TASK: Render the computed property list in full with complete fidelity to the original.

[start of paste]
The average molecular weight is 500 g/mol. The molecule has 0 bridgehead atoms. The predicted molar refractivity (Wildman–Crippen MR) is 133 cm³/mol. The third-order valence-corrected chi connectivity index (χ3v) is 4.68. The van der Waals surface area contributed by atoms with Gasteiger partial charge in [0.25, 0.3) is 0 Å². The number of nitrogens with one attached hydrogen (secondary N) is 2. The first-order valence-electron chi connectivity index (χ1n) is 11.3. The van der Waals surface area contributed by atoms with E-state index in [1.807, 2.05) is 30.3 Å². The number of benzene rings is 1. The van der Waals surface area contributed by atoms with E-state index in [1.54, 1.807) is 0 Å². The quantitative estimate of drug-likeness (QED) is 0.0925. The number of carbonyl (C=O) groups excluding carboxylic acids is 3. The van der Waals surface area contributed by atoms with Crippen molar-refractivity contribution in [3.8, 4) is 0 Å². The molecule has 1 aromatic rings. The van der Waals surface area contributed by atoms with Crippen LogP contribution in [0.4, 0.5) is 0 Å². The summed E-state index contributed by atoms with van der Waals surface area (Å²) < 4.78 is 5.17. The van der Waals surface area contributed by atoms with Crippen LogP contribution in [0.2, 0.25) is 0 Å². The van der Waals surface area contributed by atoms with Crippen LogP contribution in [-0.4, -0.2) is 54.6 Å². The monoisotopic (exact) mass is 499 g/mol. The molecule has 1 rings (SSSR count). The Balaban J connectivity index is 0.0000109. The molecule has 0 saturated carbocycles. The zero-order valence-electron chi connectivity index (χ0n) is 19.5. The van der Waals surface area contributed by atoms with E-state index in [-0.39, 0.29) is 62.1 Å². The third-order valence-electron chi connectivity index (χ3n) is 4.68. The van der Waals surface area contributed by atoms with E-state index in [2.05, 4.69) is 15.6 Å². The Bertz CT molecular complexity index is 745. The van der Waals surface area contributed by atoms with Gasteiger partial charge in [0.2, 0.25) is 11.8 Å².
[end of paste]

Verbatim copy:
The average molecular weight is 500 g/mol. The molecule has 0 bridgehead atoms. The predicted molar refractivity (Wildman–Crippen MR) is 133 cm³/mol. The third-order valence-corrected chi connectivity index (χ3v) is 4.68. The van der Waals surface area contributed by atoms with Gasteiger partial charge in [0.25, 0.3) is 0 Å². The number of nitrogens with one attached hydrogen (secondary N) is 2. The first-order valence-electron chi connectivity index (χ1n) is 11.3. The van der Waals surface area contributed by atoms with E-state index in [1.807, 2.05) is 30.3 Å². The number of benzene rings is 1. The van der Waals surface area contributed by atoms with E-state index in [1.54, 1.807) is 0 Å². The quantitative estimate of drug-likeness (QED) is 0.0925. The number of carbonyl (C=O) groups excluding carboxylic acids is 3. The van der Waals surface area contributed by atoms with Crippen molar-refractivity contribution in [3.8, 4) is 0 Å². The molecule has 1 aromatic rings. The van der Waals surface area contributed by atoms with Crippen LogP contribution in [0.4, 0.5) is 0 Å². The summed E-state index contributed by atoms with van der Waals surface area (Å²) < 4.78 is 5.17. The van der Waals surface area contributed by atoms with Crippen LogP contribution in [0.2, 0.25) is 0 Å². The van der Waals surface area contributed by atoms with Crippen LogP contribution in [-0.4, -0.2) is 54.6 Å². The monoisotopic (exact) mass is 499 g/mol. The molecule has 1 rings (SSSR count). The Balaban J connectivity index is 0.0000109. The molecule has 0 saturated carbocycles. The zero-order valence-electron chi connectivity index (χ0n) is 19.5. The van der Waals surface area contributed by atoms with E-state index in [-0.39, 0.29) is 62.1 Å². The third-order valence-electron chi connectivity index (χ3n) is 4.68. The van der Waals surface area contributed by atoms with E-state index in [2.05, 4.69) is 15.6 Å². The Bertz CT molecular complexity index is 745. The van der Waals surface area contributed by atoms with Gasteiger partial charge in [0.2, 0.25) is 11.8 Å².